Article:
Me and My RTs


Göran R Buckhorn writes:

When I was living in Sweden, working as an editor at a small publishing firm, the company sometimes threw a party to promote or launch a new book. The old owner of the company had a big heart and an equally big wallet so nothing was spared when it came to fine dining and drinks, and for days after my colleagues and I were sitting in our offices in a most agreeable cocktail mist, especially when our headaches were finally gone. Of course, then I was young and could take whatever was flung in my direction, something that I could not do today.

I do not really miss those days, but as now it has been many years since I last attended a ‘book party’, I was happy to receive an invitation a couple of weeks ago to a book launching party at Polo Ralph Lauren shop in Fifth Avenue, New York City. The party is, the invitation reads, ‘to celebrate the publication of Mr. Carlson’s new book’. ‘Mr. Carlson’ is of course Jack Carlson and his ‘new book’ is, of course, the marvellous Rowing Blazers.

HTBS has several times written about Jack’s book: for example, Tim Koch wrote about the launch party held in London in June and later wrote a very favourable review about the book. Rowers and regatta organisers, and those who have published books on rowing that have been published this year, have to excuse me for writing this, but no one has managed to promote our sport during 2014 so skillfully to rowers and non-rowers as Jack and the companies publishing his book. Several magazines on both sides of the pond have published articles or reviews on Rowing Blazers, giving the sport of rowing a heap of good promotion and PR.

That Rowing Blazers has ended up on top here on HTBS is not only because the book is well-written and has some ‘culture’ but also because it combines things that we like to write about: rowing, tradition, and men’s clothing; for example, Tim has written about Blues in Bags and I have written some entries about rowing ties (see also under the ‘tag’ “well-dressed gents”).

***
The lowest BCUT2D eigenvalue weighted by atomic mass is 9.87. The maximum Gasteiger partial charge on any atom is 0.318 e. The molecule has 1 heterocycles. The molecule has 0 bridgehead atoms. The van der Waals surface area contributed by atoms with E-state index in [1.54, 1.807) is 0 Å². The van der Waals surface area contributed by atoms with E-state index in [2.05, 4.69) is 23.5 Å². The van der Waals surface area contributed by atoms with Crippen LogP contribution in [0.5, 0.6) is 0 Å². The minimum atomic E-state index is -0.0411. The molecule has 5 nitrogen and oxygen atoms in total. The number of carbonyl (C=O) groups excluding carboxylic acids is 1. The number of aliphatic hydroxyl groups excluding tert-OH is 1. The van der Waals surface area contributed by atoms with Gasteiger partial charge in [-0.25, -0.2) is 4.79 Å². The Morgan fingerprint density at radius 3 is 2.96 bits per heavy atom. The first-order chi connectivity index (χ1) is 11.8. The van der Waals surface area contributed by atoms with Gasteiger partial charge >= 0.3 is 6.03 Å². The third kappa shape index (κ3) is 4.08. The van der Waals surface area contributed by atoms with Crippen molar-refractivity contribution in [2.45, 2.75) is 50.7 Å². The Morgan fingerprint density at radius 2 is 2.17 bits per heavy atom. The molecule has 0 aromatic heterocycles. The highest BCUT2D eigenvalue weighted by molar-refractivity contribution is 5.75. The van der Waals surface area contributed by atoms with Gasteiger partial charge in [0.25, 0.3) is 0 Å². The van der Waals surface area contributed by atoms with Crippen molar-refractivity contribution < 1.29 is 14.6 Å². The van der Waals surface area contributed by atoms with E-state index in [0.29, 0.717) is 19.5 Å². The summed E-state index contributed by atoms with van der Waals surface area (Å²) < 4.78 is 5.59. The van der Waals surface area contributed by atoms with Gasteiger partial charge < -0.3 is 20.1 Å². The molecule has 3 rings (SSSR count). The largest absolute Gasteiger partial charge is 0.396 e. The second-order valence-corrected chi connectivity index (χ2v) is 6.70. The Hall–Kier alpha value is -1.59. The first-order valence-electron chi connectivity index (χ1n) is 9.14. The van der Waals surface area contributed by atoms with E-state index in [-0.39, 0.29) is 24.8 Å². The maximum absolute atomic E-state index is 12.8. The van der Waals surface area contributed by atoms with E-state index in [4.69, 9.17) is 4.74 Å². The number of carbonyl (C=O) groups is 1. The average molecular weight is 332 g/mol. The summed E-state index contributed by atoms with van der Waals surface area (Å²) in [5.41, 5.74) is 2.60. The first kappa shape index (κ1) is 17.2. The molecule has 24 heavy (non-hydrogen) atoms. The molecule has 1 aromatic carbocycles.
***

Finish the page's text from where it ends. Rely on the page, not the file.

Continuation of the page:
But back to the launch party for Rowing Blazers. Already when Jack’s book was first launched in London, I knew that there would be a party for the book in Boston or New York in the early autumn. I therefore took the opportunity to do a little shopping for some new trousers, and in a shop in Hartford, Connecticut, I found the perfect pair of trousers to go with my ‘rowing blazer’. However, my dear wife, ‘Mrs. B.’, looked very skeptical when I showed her my new find. ‘They are red,’ she said, as if I had missed the obvious thing when I bought them. ‘Yes, yes, aren’t they fancy and wouldn’t they go brilliantly with my blazer,’ I said. ‘Yes, dear,’ she simply answered.

Two old toffs at Henley Royal – looking good!

It seems red trousers, also known as simply ‘RTs’, come with a lot of baggage. The British website YouGov writes that red trousers on men is ‘a fashion faux pas’ and that gentlemen should be warned, ‘Wearing red trousers will not win you many admirers’. Well, to be honest, being in my ‘50s, I do not really give a toss what people say or think about me or my clothes. For some people in Great Britain, wearing RTs is very upper-middle class. Henry Conway is defending red trousers on men in an article in the Guardian, but also writes that RTs are ‘a badge of the toff, or pseudo-toffish aspirant’. Well, call me a rowing ‘toff’, I do not care. A blog on my side and coming to my and all other lobster-legged men’s aid is “Look at my fxxxxxx red trousers!”

However, a little bit of warning if you are at the launch party for Rowing Blazers at Polo Ralph Lauren shop in New York: if you see a middle-aged toff in some RTs, thinking it is yours truly, be aware, it is not! I will be in Sweden at that time for a big family party, probably not wearing my new RTs.

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